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Case-Shiller National Index up 19.1% Year-over-year in October
FHFA: "annual trends slowing over the last four consecutive months"
Both the Case-Shiller House Price Index (HPI) and the Federal Housing Finance Agency (FHFA) HPI for October were released today. Here is a graph of the month-over-month (MoM) change in the Case-Shiller National Index Seasonally Adjusted (SA).
The MoM increase in Case-Shiller was at 1.03%; still historically high, but lower than the previous 14 months. House prices started increasing sharply in the Case-Shiller index in August 2020, so the last 15 months have all been historically very strong, but the peak MoM growth is behind us - and the year-over-price growth is starting to decelerate.
FHFA House Price Index
House prices rose nationwide in October, up 1.1 percent from the previous month, according to the latest Federal Housing Finance Agency House Price Index (FHFA HPI®). House prices rose 17.4 percent from October 2020 to October 2021. The previously reported 0.9 percent price change for September 2021 remained unchanged. …
“House price levels continue to rise but the rapid pace is curtailing through October," said Will Doerner, Ph.D., Supervisory Economist in FHFA's Division of Research and Statistics. “The large market appreciations seen this spring peaked in July and have been cooling this fall with annual trends slowing over the last four consecutive months."
This is the monthly index. Here is a graph from the FHFA report showing the annual change by region for October 2021 compared to October 2020. Prices have increased sharply everywhere, but especially in the Mountain, Pacific and South Atlantic regions.
Case-Shiller House Prices
The S&P CoreLogic Case-Shiller U.S. National Home Price NSA Index, covering all nine U.S. census divisions, reported a 19.1% annual gain in October, down from 19.7% in the previous month. The 10- City Composite annual increase came in at 17.1%, down from 17.9% in the previous month. The 20- City Composite posted an 18.4% year-over-year gain, down from 19.1% in the previous month. …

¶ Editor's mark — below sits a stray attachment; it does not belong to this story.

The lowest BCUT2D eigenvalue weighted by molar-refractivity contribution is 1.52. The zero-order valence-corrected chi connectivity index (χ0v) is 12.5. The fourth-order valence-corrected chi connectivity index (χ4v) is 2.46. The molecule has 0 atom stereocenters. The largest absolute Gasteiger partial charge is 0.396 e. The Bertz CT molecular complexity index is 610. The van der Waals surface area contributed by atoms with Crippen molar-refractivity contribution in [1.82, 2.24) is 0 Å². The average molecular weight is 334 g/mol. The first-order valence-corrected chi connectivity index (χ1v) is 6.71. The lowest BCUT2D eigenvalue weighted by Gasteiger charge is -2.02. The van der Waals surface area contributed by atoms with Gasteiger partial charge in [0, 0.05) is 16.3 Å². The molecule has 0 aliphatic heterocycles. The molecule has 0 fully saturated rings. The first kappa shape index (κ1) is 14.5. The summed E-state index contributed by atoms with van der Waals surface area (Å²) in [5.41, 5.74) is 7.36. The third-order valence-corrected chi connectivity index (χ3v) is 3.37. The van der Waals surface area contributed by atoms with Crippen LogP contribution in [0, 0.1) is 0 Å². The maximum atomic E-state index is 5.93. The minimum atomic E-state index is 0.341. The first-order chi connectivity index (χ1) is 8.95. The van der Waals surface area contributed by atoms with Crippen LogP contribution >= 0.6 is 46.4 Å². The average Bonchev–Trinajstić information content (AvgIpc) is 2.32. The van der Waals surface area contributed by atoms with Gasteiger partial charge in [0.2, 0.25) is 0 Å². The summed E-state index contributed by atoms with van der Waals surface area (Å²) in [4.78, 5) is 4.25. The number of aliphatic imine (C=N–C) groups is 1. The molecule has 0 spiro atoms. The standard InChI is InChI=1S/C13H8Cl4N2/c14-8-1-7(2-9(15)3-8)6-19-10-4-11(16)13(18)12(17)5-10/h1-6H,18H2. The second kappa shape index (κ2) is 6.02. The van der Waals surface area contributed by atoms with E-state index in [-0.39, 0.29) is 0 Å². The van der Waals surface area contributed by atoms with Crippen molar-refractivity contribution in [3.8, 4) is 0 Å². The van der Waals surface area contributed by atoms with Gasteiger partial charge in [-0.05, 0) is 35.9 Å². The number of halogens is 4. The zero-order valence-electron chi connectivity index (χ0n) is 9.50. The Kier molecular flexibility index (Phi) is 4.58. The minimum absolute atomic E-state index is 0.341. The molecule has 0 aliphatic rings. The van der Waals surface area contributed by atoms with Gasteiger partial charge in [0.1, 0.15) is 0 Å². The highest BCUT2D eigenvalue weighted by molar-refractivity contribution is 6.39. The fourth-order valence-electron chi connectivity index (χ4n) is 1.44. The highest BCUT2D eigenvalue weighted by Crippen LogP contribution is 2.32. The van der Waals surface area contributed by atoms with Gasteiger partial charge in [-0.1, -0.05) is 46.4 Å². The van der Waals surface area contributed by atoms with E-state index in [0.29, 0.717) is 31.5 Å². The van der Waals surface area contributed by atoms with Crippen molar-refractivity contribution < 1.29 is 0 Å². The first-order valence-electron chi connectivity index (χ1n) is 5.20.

“In October 2021, U.S. home prices moved substantially higher, but at a decelerating rate,” says Craig J. Lazzara, Managing Director at S&P DJI. “The National Composite Index rose 19.1% from year-ago levels, and the 10- and 20-City Composites gained 17.1% and 18.4%, respectively. In all three cases, October’s gains were below September’s, and September’s gains were below August’s. That said, October’s 19.1% gain in the National Composite is the fourth-highest reading in the 34 years covered by our data. (The top three were the three months immediately preceding October.)”
This graph shows the nominal seasonally adjusted Composite 10, Composite 20 and National indices (the Composite 20 was started in January 2000).
The Composite 10 index is up 0.8% in October (SA). The Composite 20 index is up 0.9% (SA) in October. The National index is 48% above the bubble peak (SA), and up 1.0% (SA) in October. The National index is up 100% from the post-bubble low set in February 2012 (SA).
The Composite 10 SA is up 17.1% year-over-year. The Composite 20 SA is up 18.4% year-over-year. The National index SA is up 19.1% year-over-year.
House Prices and Inventory
This graph below shows existing home months-of-supply (inverted, from the NAR) vs. the seasonally adjusted month-to-month price change in the Case-Shiller National Index (both since January 1999 through October 2021).
There is a clear relationship, and this is no surprise (but interesting to graph). If months-of-supply is high, prices decline. If months-of-supply is very low (like now), prices rise quickly.
In October, the months-of-supply was at 2.3 months, and the Case-Shiller National Index (SA) increased 1.03% month-over-month. The black arrow points to the October 2021 dot. In the November existing home sales report, the NAR reported months-of-supply decreased to 2.1 months in November.
We are seeing the expected deceleration in house price growth, and this trend will probably continue for at least a few more months (more on this tomorrow). My sense is the Case-Shiller National annual growth rate of 19.99% in August was probably the peak YoY growth rate, however, since the normal level of inventory is probably in the 4 to 6 months range - we’d have to see a significant increase in inventory to sharply slow price increases, and that is why I’m focused on inventory!
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